Saturday, August 17th, 2019

The New Yorker needed more proof through the night

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Adam Gopnik in the New Yorker has an article about the discovery of one of the ships from the doomed Franklin expedition to find the Northwest Passage. He described the discovery as, “a very big deal.”

To translate it from Canadian into American terms, it is as if someone had found, in a single moment, the hull of the Titanic, the solution to the mystery of the lost colony at Roanoke, the original flag of “The Star-Spangled Banner,” and the menu for the Donner Party’s last meal.

Somebody should let Gopnik know that the location of the original Star-Spangled Banner is not only known, it’s on display at the Smithsonian. It’s one of the most emotionally moving exhibits at the museum.

(As for the hull of the Titanic, at least it was lost, but was found in 1985.)

Ironically, Gopnik seems to know a little of what happened at Ft. McHenry:

No one is certain whether the ship found and photographed is the Terror or the Erebus. If it is the Terror, as many suspect, it would give the story a peculiarly American and ironic angle—for, in a turn that would stump even a historical novelist, the Terror was one of the ships that bombarded Baltimore on that famous night when, in the dawn’s early light, despite the rockets and bombs, our flag, if nothing else, was still there. Survival, it is often said, is the key trope of Canadian prose, and so the discovery would once again link Canadian and American history—with the Americans triumphing, sort of, and singing loudly about it, while the Canadian boat (or at least a British ship, adapted by soul rights into Canadian myth) simply survived, deep and frozen, all these years.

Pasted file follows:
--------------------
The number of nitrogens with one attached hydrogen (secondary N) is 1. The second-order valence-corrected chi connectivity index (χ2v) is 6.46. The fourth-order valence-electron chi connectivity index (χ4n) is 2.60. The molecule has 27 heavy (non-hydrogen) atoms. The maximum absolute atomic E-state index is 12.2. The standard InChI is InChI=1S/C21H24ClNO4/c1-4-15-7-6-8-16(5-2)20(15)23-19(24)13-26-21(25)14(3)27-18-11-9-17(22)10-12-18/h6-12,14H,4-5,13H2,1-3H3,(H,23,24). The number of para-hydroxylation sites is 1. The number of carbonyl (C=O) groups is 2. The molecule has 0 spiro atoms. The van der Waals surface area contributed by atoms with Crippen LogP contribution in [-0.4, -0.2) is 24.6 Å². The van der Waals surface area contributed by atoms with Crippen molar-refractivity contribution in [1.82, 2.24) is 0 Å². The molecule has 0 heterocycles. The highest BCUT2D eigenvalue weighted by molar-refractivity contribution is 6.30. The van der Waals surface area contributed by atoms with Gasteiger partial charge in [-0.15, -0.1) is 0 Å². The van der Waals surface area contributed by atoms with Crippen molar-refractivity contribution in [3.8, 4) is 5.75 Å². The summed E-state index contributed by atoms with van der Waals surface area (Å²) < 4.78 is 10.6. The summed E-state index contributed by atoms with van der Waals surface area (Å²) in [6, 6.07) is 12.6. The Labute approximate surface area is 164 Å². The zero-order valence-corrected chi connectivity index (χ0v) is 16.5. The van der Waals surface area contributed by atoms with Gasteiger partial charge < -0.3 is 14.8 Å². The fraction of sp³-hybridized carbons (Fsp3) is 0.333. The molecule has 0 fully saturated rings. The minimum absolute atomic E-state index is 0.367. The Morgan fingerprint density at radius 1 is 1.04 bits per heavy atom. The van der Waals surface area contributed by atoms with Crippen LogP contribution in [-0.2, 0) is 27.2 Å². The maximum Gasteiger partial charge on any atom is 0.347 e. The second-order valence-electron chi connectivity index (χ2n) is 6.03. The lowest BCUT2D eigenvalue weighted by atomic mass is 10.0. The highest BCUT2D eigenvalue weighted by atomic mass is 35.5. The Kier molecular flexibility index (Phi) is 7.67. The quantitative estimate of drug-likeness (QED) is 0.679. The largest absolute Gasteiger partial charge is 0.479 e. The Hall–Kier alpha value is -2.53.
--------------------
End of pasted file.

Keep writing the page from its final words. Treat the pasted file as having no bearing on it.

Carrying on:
The Terror is gone, but the Star Spangled Banner is still there.

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